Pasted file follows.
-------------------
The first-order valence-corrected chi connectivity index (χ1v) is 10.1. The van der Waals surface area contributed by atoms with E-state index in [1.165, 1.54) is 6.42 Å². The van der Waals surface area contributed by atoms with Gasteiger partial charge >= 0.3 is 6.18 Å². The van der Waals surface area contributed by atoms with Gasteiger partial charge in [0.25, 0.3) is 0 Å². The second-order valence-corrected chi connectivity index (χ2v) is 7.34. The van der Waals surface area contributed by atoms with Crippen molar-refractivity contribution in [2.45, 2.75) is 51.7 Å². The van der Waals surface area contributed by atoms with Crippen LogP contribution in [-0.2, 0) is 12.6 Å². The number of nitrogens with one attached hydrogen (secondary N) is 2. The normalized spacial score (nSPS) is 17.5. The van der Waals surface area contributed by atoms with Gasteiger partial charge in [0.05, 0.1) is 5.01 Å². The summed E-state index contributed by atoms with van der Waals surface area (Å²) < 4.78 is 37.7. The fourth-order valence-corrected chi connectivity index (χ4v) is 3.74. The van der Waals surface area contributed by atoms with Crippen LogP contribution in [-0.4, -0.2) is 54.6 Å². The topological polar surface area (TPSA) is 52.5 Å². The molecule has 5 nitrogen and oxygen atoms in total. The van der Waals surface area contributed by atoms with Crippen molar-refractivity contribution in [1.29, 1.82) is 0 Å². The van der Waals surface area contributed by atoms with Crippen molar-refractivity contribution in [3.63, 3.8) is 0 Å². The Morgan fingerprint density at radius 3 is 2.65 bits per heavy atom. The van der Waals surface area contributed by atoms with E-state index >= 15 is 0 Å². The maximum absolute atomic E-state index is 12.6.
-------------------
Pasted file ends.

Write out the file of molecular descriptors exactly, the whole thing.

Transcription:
The first-order valence-corrected chi connectivity index (χ1v) is 10.1. The van der Waals surface area contributed by atoms with E-state index in [1.165, 1.54) is 6.42 Å². The van der Waals surface area contributed by atoms with Gasteiger partial charge >= 0.3 is 6.18 Å². The van der Waals surface area contributed by atoms with Gasteiger partial charge in [0.25, 0.3) is 0 Å². The second-order valence-corrected chi connectivity index (χ2v) is 7.34. The van der Waals surface area contributed by atoms with Crippen molar-refractivity contribution in [2.45, 2.75) is 51.7 Å². The van der Waals surface area contributed by atoms with Crippen LogP contribution in [-0.2, 0) is 12.6 Å². The number of nitrogens with one attached hydrogen (secondary N) is 2. The normalized spacial score (nSPS) is 17.5. The van der Waals surface area contributed by atoms with Gasteiger partial charge in [0.05, 0.1) is 5.01 Å². The summed E-state index contributed by atoms with van der Waals surface area (Å²) < 4.78 is 37.7. The fourth-order valence-corrected chi connectivity index (χ4v) is 3.74. The van der Waals surface area contributed by atoms with Crippen LogP contribution in [-0.4, -0.2) is 54.6 Å². The topological polar surface area (TPSA) is 52.5 Å². The molecule has 5 nitrogen and oxygen atoms in total. The van der Waals surface area contributed by atoms with Crippen molar-refractivity contribution in [1.29, 1.82) is 0 Å². The van der Waals surface area contributed by atoms with Crippen molar-refractivity contribution in [3.63, 3.8) is 0 Å². The Morgan fingerprint density at radius 3 is 2.65 bits per heavy atom. The van der Waals surface area contributed by atoms with E-state index >= 15 is 0 Å². The maximum absolute atomic E-state index is 12.6.